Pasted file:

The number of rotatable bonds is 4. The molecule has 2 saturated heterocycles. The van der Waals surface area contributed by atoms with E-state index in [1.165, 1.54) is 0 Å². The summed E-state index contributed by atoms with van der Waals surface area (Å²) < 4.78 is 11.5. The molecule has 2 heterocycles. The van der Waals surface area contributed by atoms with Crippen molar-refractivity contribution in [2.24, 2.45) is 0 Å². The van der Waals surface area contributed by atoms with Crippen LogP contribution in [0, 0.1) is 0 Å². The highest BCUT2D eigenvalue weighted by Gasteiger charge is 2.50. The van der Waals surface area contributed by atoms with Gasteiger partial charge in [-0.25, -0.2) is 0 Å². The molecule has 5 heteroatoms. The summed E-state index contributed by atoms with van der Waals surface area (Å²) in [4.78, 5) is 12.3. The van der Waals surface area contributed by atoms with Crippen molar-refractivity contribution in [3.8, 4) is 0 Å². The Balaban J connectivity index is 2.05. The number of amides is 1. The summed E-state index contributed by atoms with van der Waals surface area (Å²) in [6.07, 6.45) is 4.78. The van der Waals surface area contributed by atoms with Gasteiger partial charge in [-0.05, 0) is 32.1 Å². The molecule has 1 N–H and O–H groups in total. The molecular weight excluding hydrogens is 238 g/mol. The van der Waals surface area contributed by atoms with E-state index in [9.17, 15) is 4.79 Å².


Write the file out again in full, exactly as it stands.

The number of rotatable bonds is 4. The molecule has 2 saturated heterocycles. The van der Waals surface area contributed by atoms with E-state index in [1.165, 1.54) is 0 Å². The summed E-state index contributed by atoms with van der Waals surface area (Å²) < 4.78 is 11.5. The molecule has 2 heterocycles. The van der Waals surface area contributed by atoms with Crippen molar-refractivity contribution in [2.24, 2.45) is 0 Å². The van der Waals surface area contributed by atoms with Crippen LogP contribution in [0, 0.1) is 0 Å². The highest BCUT2D eigenvalue weighted by Gasteiger charge is 2.50. The van der Waals surface area contributed by atoms with Gasteiger partial charge in [-0.25, -0.2) is 0 Å². The molecule has 5 heteroatoms. The summed E-state index contributed by atoms with van der Waals surface area (Å²) in [4.78, 5) is 12.3. The van der Waals surface area contributed by atoms with Crippen molar-refractivity contribution in [3.8, 4) is 0 Å². The Balaban J connectivity index is 2.05. The number of amides is 1. The summed E-state index contributed by atoms with van der Waals surface area (Å²) in [6.07, 6.45) is 4.78. The van der Waals surface area contributed by atoms with Gasteiger partial charge in [-0.05, 0) is 32.1 Å². The molecule has 1 N–H and O–H groups in total. The molecular weight excluding hydrogens is 238 g/mol. The van der Waals surface area contributed by atoms with E-state index in [9.17, 15) is 4.79 Å².